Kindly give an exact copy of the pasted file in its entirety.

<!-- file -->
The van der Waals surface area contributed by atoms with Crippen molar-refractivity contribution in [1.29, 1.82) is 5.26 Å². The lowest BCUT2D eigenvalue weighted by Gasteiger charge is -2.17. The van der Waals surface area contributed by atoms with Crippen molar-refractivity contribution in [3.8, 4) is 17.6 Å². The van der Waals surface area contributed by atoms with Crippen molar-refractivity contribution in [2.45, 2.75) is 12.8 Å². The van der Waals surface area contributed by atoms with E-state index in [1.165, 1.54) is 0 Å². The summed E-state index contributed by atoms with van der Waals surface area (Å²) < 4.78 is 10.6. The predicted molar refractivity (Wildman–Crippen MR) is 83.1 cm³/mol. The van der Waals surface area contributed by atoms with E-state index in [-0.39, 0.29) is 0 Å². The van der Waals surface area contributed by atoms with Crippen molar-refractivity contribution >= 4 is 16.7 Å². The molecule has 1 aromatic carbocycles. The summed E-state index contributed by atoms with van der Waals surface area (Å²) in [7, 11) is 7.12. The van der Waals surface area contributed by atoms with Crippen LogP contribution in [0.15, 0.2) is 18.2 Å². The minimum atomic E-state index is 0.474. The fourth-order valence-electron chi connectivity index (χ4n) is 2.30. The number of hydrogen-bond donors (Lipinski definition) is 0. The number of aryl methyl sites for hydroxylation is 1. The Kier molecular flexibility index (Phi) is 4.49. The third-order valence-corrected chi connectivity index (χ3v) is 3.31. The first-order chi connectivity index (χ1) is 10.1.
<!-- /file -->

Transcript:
The van der Waals surface area contributed by atoms with Crippen molar-refractivity contribution in [1.29, 1.82) is 5.26 Å². The lowest BCUT2D eigenvalue weighted by Gasteiger charge is -2.17. The van der Waals surface area contributed by atoms with Crippen molar-refractivity contribution in [3.8, 4) is 17.6 Å². The van der Waals surface area contributed by atoms with Crippen molar-refractivity contribution in [2.45, 2.75) is 12.8 Å². The van der Waals surface area contributed by atoms with E-state index in [1.165, 1.54) is 0 Å². The summed E-state index contributed by atoms with van der Waals surface area (Å²) < 4.78 is 10.6. The predicted molar refractivity (Wildman–Crippen MR) is 83.1 cm³/mol. The van der Waals surface area contributed by atoms with E-state index in [-0.39, 0.29) is 0 Å². The van der Waals surface area contributed by atoms with Crippen molar-refractivity contribution >= 4 is 16.7 Å². The molecule has 1 aromatic carbocycles. The summed E-state index contributed by atoms with van der Waals surface area (Å²) in [7, 11) is 7.12. The van der Waals surface area contributed by atoms with Crippen LogP contribution in [0.15, 0.2) is 18.2 Å². The minimum atomic E-state index is 0.474. The fourth-order valence-electron chi connectivity index (χ4n) is 2.30. The number of hydrogen-bond donors (Lipinski definition) is 0. The number of aryl methyl sites for hydroxylation is 1. The Kier molecular flexibility index (Phi) is 4.49. The third-order valence-corrected chi connectivity index (χ3v) is 3.31. The first-order chi connectivity index (χ1) is 10.1.